Per the plan, about 200 service members would stay in the area with the main mission to fend off ISIS and retain Kurdish hold of oil fields that could fall into Russian or Syrian hands. Trump has long called for the US to “take the oil” as American forces fight in the Middle East.

Some reports say Trump is leaning toward approving this idea (which apparently comes from Sen. Lindsey Graham (R-SC), who’s normally a staunch Trump ally but currently an opponent on the Syria withdrawal). But Esper, the Pentagon chief, told reporters in Afghanistan on Monday that he’s still weighing the proposal himself and has yet to brief Trump on it.

However, Trump seemed to push back on this during a Cabinet meeting at the White House on Monday. “I don’t think it’s going to be necessary,” he told reporters. “I don’t want to leave any troops there. That’s very dangerous territory.”

But if Trump does leave any number of troops in Syria — which seems likely at this point — it would be his second incomplete pullout in 10 months.

Last December, Trump said he wanted all 2,000 US troops there at the time out of the country. He even released video on Twitter — where else? — at the time saying that “it’s time to bring our great young people home!” That decision was quickly reversed, though the troop total did get cut in half by March.

It’s therefore possible that despite all his promises to end endless wars, Trump may soon authorize America’s continued presence in Syria.

Syrian Kurdish fighters to Trump: backing Turkey’s invasion “is by far the greatest insult to our people so far”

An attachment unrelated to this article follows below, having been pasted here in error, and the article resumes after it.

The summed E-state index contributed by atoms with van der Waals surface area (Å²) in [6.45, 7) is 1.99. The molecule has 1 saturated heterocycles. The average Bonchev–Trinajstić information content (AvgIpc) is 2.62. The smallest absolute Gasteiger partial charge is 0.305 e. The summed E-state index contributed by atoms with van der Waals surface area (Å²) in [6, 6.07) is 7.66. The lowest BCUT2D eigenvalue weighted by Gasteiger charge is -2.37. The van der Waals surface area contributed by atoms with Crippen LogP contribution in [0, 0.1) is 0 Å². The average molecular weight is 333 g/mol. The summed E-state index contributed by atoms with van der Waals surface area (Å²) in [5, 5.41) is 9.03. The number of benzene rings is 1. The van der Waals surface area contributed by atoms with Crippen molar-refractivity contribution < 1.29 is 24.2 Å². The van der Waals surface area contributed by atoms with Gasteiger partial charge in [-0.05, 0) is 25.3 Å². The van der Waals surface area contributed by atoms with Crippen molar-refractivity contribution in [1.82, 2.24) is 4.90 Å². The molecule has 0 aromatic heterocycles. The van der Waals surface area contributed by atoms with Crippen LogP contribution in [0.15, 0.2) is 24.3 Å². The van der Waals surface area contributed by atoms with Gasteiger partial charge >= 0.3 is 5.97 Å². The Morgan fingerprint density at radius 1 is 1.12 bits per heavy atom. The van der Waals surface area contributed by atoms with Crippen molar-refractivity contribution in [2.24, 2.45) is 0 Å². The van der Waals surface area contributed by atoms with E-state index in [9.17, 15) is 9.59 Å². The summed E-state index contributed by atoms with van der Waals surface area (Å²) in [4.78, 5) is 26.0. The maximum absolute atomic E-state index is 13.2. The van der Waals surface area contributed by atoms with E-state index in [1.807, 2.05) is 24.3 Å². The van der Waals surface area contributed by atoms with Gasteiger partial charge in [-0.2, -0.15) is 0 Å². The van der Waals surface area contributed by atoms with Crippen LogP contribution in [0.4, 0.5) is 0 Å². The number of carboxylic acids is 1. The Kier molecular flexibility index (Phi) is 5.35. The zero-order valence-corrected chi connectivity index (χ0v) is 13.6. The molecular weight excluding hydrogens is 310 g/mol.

As mentioned above, many Kurds in the Middle East aren’t pleased with Trump’s decision to withdraw US troops from northern Syria. But what angered them most recently is that Trump keeps backing Turkey’s invasion of the country, despite evidence that it’s killing Kurds.

The US helped broker a ceasefire in Syria with Turkey last week. And while top US officials like Esper say it “generally seems to be holding,” there is strong evidence that it’s not.

Last week, the New York Times reported that shelling and gunfire could be heard in the town of Ras al-Ayn, including by some people over the border in Turkey. The Syrian Observatory for Human Rights, a UK-based conflict monitor, found that Turkish forces targeted medical and aid organizations — including an unnamed American one — in the town to stop the evacuation of injured civilians. Journalists at AFP even captured airstrikes exploding in the area.

Trump, however, seems to be fine with what’s happening. He falsely tweeted a quote from Esper saying “the ceasefire is holding up very nicely” (a corrected tweet, in fact, showed the president identifying the Pentagon chief as “Mark Esperanto”).

Here’s what the defense secretary actually said, based on the Pentagon’s own transcript of his comments on Saturday.

That, no question, was an own goal by the president. But it had a greater impact than just misquoting a Cabinet official. It showed Trump siding with Turkey during the “ceasefire,” despite the atrocities its forces have been committing.

So — surprise, surprise — Syrian Kurdish fighters called Trump out for the tweet. Most notably was a comment made by Mustafa Bali, the chief spokesperson for the Kurdish-led Syrian Democratic Forces on Sunday evening:

Let’s be clear about what happened here: This is a top spokesperson for the former key US ally in the fight against ISIS saying the president is “encouraging the ongoing genocide campaign” by Turkey, adding, “Isn’t this ethnic cleansing?”

For what it’s worth, some former top US generals seem to agree with Bali. David Petraeus, the retired four-star Army general who led troops during the Iraq War and directed the CIA, said Sunday on CNN’s “State of the Union” program that what’s happening at the Turkish-Syria border “certainly is ethnic displacement. And, arguably, it may turn out to be ethnic cleansing.”

None of this may matter to Trump, who recently called his decision to take troops out of Syria “strategically brilliant” for the United States. But this weekend showed that what’s going on deeply matters to the region’s Kurds.